Netdata is a monitoring agent designed to run on all your systems: physical and virtual servers, containers, even IoT/edge devices. Netdata runs on Linux, FreeBSD, macOS, Kubernetes, Docker, and all their derivatives.
The best way to install Netdata is with our automatic one-line installation script, which works with all Linux distributions and macOS environments, or our .deb/rpm packages, which seamlessly install with your distribution's package manager.
If you want to install Netdata with Docker, on a Kubernetes cluster, or a different operating system, see Have a different operating system, or want to try another method?
Some third parties, such as the packaging teams at various Linux distributions, distribute old, broken, or altered packages. We recommend you install Netdata using one of the methods listed below to guarantee you get the latest checksum-verified packages.
Netdata collects anonymous usage information by default and sends it to our self hosted PostHog installation. PostHog is an open source product analytics platform, you can read about the information collected, and learn how to-opt, on our anonymous statistics page.
The usage statistics are vital for us, as we use them to discover bugs and prioritize new features. We thank you for actively contributing to Netdata's future.
This method is fully automatic on all Linux distributions, including Ubuntu, Debian, Fedora, CentOS, and others, as well as on mac OS environments.
To install Netdata from source, including all dependencies required to connect to Netdata Cloud, and get automatic nightly updates, run the following as your normal user:
To see more information about this installation script, including how to disable automatic updates, get nightly vs.
stable releases, or disable anonymous statistics, see the
Or, skip straight to configuring the Netdata Agent.
Read through Netdata's documentation, which is structured based on actions and solutions, to enable features like health monitoring, alarm notifications, long-term metrics storage, exporting to external databases, and more.
Netdata works on many different operating systems, each with a few possible installation methods. To see the full list of approved methods for each operating system/version we support, see our distribution matrix.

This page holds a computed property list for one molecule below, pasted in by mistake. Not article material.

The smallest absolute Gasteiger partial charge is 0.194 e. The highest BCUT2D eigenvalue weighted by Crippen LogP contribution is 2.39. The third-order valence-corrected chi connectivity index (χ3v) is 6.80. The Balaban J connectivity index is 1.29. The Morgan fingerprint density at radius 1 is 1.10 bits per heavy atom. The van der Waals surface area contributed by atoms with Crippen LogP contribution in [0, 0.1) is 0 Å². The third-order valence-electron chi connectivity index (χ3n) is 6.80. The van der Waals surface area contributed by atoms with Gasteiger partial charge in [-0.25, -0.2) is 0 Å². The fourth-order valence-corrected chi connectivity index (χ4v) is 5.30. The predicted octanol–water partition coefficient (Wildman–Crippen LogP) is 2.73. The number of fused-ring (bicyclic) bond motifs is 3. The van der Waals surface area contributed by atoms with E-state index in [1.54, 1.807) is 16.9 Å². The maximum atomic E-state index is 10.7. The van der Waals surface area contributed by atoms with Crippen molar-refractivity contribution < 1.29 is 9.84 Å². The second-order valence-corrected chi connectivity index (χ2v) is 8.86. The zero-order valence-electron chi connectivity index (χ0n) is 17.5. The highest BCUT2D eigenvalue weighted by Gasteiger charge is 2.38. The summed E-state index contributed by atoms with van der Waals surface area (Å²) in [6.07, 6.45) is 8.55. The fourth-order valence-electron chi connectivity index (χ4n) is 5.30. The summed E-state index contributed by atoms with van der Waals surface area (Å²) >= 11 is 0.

Below, you can find a few additional installation methods, followed by separate instructions for a variety of unique operating systems.
General Linux with one-line installer (recommended)
Run with Docker
Deploy on Kubernetes
Install on macOS
Linux with .deb/.rpm packages
Linux with static 64-bit binary
Linux from Git
Linux from source
Linux for offline nodes
By default, Netdata's installation scripts enable automatic updates for both nightly and stable release channels.
If you would prefer to update your Netdata agent manually, you can disable automatic updates by using the
option when you install or update Netdata using the automatic one-line installation
With automatic updates disabled, you can choose exactly when and how you update Netdata.
The auto-update functionality set up by the installation scripts requires working internet access to function correctly. In particular, it currently requires access to GitHub (to check if a newer version of the updater script is available or not, as well as potentially fetching build-time dependencies that are bundled as part of the install), and Google Cloud Storage (to check for newer versions of Netdata and download the sources if there is a newer version).
Note that the auto-update functionality will check for updates to itself independently of updates to Netdata, and will try to use the latest version of the updater script whenever possible. This is intended to reduce the amount of effort required by users to get updates working again in the event of a bug in the updater code.